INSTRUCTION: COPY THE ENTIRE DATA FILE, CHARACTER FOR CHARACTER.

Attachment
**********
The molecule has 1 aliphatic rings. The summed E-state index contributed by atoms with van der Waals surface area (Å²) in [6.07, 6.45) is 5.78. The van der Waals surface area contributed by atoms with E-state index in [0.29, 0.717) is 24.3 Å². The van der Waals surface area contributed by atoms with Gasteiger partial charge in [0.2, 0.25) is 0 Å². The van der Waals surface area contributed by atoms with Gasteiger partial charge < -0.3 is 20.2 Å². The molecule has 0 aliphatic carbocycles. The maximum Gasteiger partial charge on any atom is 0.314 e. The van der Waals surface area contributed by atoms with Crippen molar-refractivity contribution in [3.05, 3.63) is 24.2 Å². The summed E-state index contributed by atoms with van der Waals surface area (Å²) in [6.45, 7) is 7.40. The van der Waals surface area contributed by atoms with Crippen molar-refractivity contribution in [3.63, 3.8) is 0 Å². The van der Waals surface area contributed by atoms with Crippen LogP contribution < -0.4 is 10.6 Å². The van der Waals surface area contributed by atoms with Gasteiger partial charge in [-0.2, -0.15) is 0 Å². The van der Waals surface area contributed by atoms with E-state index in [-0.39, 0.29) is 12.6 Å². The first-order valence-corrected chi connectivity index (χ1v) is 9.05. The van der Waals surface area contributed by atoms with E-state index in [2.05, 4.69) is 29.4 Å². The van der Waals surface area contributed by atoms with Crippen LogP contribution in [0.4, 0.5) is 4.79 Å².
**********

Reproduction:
The molecule has 1 aliphatic rings. The summed E-state index contributed by atoms with van der Waals surface area (Å²) in [6.07, 6.45) is 5.78. The van der Waals surface area contributed by atoms with E-state index in [0.29, 0.717) is 24.3 Å². The van der Waals surface area contributed by atoms with Gasteiger partial charge in [0.2, 0.25) is 0 Å². The van der Waals surface area contributed by atoms with Gasteiger partial charge < -0.3 is 20.2 Å². The molecule has 0 aliphatic carbocycles. The maximum Gasteiger partial charge on any atom is 0.314 e. The van der Waals surface area contributed by atoms with Crippen molar-refractivity contribution in [3.05, 3.63) is 24.2 Å². The summed E-state index contributed by atoms with van der Waals surface area (Å²) in [6.45, 7) is 7.40. The van der Waals surface area contributed by atoms with Crippen molar-refractivity contribution in [3.63, 3.8) is 0 Å². The van der Waals surface area contributed by atoms with Crippen LogP contribution < -0.4 is 10.6 Å². The van der Waals surface area contributed by atoms with Gasteiger partial charge in [-0.2, -0.15) is 0 Å². The van der Waals surface area contributed by atoms with E-state index in [-0.39, 0.29) is 12.6 Å². The first-order valence-corrected chi connectivity index (χ1v) is 9.05. The van der Waals surface area contributed by atoms with E-state index in [2.05, 4.69) is 29.4 Å². The van der Waals surface area contributed by atoms with Crippen LogP contribution in [0.4, 0.5) is 4.79 Å².